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voltohm 11-20-2008 09:41 PM

How many wires in a conduit?
I have notes from a building class that refers to code requirements for the maximum number of wires you can have in a given size conduit. Does anyone know that info?

speedy petey 11-21-2008 04:48 AM

Yes, it is in the NEC Annex C.
There are about 12,000 entries for different combinations of conductors and raceways.

Kerrylib 11-21-2008 02:00 PM

How many of those variations do you have memorized speedy?

speedy petey 11-21-2008 04:59 PM

All I have committed to memory is that with anything over nine CCC's (current carrying conductors) we must derate. :cool:

triple D 11-21-2008 08:52 PM

In my neck of the woods....
I get called by the inspectors here in the small city of Seattle, if I run more than three current carrying cond for more than 24" in any conduit, they must all be de-rated by table 310.15(B)(2)(a) The de-rating of your conductors can range from 80% of capacity to 65% of capacity. Hope this saves you a big headache later. Good luck.....

speedy petey 11-22-2008 05:06 AM

I should have been clearer. With #14, #12 & #10, you do not have to be concerned with derating until you have ten or more conductors. This is due to the restrictions of 240.4(D).

Larger conductors you need to start at three, but this is not typically an issue in residential work as it is rare to have over four CCCs of #8 or bigger.

triple D 11-22-2008 09:03 PM

Good evening all....
240 simply deals with overcurrent protection. I learned the hard way on a service re-locate. I had a panel that some one built a bathroom around, so I had to move the panel down the wall about 4'. I needed to leave the old box in place for my junctions, as the house was finished and beautiful. I ran 2 2" pipes on exterior of house with lb's to get in, etc, etc. One pipe measured 24.5" and the other 32". Turns out the 24 had the range and a sub feeder and dryer. It was fine at 6 ccc's because the inspector was feeling nice enough to let me off. But the other pipe had a number of 14 and 12 ga thhn wires, and a pair of 10ga for h.w. All those ccc's got hit at 75% because of the fact that there was more than three ccc's and the conduit was longer than 24", with no means of separation between the wires. I had to rip them all out and re-wire a size larger on all wires. I won't be making that mistake again. Just thought I would share that with ya'll. Remember its up to the inspector to enforce this, but it is clearly the way the code reads. Good luck fellas.....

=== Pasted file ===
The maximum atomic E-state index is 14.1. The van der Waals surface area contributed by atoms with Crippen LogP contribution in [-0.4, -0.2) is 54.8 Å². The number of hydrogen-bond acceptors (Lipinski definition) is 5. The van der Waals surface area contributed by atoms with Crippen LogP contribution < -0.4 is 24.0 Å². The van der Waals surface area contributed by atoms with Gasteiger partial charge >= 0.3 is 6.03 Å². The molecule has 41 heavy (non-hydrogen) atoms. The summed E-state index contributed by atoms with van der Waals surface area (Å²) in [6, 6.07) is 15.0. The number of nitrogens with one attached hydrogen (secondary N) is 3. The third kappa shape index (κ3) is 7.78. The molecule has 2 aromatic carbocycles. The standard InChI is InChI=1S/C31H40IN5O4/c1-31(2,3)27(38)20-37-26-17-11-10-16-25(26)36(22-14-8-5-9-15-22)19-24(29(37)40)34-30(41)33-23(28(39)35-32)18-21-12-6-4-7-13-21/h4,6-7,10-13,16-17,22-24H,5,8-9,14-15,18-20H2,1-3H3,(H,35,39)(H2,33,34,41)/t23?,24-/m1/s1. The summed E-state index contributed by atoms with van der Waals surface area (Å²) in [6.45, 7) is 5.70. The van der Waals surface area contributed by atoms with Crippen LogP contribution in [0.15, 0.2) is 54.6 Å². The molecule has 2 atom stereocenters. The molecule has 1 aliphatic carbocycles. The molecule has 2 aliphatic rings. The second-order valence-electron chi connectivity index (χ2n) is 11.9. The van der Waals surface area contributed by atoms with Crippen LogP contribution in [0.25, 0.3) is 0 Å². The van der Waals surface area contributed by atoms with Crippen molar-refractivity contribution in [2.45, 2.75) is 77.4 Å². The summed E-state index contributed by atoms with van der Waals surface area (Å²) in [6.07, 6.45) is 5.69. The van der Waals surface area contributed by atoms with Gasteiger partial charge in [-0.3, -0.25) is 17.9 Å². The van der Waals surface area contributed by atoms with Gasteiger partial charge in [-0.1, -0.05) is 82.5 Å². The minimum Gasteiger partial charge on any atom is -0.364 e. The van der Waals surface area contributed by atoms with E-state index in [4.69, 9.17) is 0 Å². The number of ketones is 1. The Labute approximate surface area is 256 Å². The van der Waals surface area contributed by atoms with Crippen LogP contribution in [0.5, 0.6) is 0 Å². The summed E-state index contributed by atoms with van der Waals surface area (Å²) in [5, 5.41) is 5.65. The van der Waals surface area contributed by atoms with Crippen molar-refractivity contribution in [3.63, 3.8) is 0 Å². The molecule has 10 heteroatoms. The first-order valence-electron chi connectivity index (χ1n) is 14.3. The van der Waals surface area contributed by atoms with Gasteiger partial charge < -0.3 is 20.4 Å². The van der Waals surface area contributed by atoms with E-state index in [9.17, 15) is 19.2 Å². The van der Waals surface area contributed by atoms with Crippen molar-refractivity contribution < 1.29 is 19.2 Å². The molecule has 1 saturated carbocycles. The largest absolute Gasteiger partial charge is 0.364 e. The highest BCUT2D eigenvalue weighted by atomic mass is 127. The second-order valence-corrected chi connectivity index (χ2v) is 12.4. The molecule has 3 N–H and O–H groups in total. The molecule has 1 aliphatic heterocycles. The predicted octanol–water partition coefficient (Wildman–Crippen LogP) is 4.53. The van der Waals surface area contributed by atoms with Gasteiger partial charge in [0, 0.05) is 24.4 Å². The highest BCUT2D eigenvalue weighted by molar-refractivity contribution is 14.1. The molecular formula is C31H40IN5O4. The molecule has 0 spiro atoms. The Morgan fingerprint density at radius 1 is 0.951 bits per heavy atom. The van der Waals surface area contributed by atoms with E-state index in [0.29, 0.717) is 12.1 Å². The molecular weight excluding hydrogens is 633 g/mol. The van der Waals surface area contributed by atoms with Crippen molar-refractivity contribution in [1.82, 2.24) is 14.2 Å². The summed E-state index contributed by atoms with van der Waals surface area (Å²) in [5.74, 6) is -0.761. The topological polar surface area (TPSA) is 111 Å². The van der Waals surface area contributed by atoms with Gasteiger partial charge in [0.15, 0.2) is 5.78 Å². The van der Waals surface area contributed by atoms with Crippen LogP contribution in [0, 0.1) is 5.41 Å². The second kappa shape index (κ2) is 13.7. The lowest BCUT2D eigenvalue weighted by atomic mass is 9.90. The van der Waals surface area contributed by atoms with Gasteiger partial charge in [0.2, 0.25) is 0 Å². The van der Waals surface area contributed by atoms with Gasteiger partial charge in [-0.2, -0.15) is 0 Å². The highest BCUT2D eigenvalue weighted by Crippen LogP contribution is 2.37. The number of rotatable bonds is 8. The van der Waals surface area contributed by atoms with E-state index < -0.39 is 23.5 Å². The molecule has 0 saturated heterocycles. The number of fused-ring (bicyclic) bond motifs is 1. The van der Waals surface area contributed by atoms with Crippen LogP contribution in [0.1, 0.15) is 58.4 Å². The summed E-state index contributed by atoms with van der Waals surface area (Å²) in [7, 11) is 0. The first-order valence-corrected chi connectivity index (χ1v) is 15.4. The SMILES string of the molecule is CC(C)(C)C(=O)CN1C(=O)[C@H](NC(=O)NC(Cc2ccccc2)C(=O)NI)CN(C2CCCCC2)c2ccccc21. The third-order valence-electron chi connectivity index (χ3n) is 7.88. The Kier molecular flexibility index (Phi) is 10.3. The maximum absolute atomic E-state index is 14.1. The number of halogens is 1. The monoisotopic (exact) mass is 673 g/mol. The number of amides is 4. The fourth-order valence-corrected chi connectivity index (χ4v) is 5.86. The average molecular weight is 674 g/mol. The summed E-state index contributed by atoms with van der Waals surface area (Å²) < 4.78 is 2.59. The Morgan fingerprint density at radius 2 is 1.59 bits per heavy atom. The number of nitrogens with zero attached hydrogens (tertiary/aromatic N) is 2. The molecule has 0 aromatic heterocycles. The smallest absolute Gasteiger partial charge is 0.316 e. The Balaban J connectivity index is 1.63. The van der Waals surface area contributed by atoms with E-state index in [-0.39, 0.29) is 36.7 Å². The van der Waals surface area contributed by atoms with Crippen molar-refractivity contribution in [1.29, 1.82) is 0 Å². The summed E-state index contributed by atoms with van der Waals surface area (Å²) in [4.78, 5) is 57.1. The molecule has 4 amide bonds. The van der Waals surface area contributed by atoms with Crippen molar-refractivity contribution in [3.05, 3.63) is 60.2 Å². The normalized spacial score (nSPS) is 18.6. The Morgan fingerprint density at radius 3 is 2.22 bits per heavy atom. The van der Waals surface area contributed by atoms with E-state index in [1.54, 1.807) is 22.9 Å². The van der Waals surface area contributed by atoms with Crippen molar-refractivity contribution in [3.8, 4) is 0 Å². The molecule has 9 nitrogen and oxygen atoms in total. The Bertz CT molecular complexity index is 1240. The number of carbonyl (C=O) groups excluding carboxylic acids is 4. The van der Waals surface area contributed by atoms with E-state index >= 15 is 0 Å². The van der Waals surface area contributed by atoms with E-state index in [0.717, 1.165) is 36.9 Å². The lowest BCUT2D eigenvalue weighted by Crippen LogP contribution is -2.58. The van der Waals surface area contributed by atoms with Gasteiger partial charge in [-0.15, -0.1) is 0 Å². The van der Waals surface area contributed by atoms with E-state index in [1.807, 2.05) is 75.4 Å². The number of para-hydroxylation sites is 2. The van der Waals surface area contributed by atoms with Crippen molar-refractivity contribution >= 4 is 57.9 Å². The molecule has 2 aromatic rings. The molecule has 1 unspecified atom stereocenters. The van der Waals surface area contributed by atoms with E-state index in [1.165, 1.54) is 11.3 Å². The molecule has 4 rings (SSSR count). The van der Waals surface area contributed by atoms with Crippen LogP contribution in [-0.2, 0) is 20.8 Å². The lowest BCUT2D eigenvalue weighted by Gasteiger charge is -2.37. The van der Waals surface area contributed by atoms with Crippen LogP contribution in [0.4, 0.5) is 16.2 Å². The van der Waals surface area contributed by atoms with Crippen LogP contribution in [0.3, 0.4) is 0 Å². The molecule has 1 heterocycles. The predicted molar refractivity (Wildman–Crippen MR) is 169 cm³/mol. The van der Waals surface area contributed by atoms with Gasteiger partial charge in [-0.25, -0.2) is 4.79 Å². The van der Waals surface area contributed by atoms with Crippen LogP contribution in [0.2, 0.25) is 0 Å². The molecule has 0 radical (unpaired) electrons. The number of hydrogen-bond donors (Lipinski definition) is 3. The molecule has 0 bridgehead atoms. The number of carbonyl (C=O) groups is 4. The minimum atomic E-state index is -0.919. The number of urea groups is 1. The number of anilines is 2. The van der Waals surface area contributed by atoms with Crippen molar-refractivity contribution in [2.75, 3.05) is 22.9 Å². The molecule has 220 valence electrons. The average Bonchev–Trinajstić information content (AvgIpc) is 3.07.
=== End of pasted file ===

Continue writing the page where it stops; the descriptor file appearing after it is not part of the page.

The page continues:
speedy petey 11-23-2008 05:43 AM

First off there is no "75%" adjustment factor. Second, my point about 240.4(D) is that it way underrates 14, 12 & 10. Don't forget, we do NOT use the bottom line circuit amperage for derating. We use the actual 310.16 amperage for the conductor being used.
#14 THHN is rated at 25 amps.
#12 THHN Is rated at 30 amps.
#10 THHN is rated at 40 amps.
We used these numbers for derating.

For instance, in your scenario, if there are nine or less CCCs in the conduit,, you would have to derate by 70%.
For #14; 70% of 25 is 17.5 amps. Still we within the "standard" of 15 amps rating for #14.
Fro #12; 70% of 30 is 21 amps
For #10; 70% of 40 is 28, which gets rounded up to 30 according to 240.4(B)

Also, let's remember that grounds are not CCC's and neutrals of multi-wire circuits are not counted as CCC's.

triple D 11-23-2008 11:37 PM

sorry my bad
I looked back on my post, and in my haste to show the truth, or code, to everyone, I did make a mistake on my exact de-rating. But a sensible experienced person could clearly see that. As I stated, my other pipe had all my general loads in it. In the average, on a 200amp service, it takes not a lot of experience to know the average service holds about 15-20 single lighting and appliance circuits, at 120v. That's a substantial amount of wires. Well, not really for a 2 inch pipe. But it wouldn't matter if it were a 4 inch pipe. If there are more than 3, you lose. In 310.15 (b)(2) it is clearly stated for all to see, 4-6 ccc's is 80% ampacity allowed, 7-9 is 70% allowed, 10-20 is 50%, that's what I got hit at, and 21-30, 45%, and 31-40, 40%. So my 14 gauge wires were only now good for 12.5 amps, and my 12 gauge for 15amps. So like I said, my bad. So how does the number 9 for ccc count get involved in this? Always a hoot you guys! Good luck!:p

speedy petey 11-24-2008 04:56 AM

Well, I guess in your infinite wisdom and experience I am not sensible or experienced enough to see the obvious. So sorry sir.
I was not being a jerk, I was simply pointing out a typing error.
You on the other hand are very good at the "polite insults", aren't you?

I am also not experienced enough to determine that "a number of 14 and 12 ga thhn wires, and a pair of 10ga" mean 20 or more, or 6 or more.
If this were a 50's home with an old 100A service this could have been the latter.


Originally Posted by triple D (Post 25471)
So how does the number 9 for ccc count get involved in this?

See post #8. It explains it quite clearly.
Ten CCCs is the difference between a 70% derating and a 50% derating.
This is also the breaking point at which a 14, 12 or 10 THHN conductor must be derated below it's "standard" rating.
So when working with #14, #12 and #10, by staying at nine CCCs or less you avoid any derating issues with regard to conduit fill.

See how much fun this can be Voltohm?

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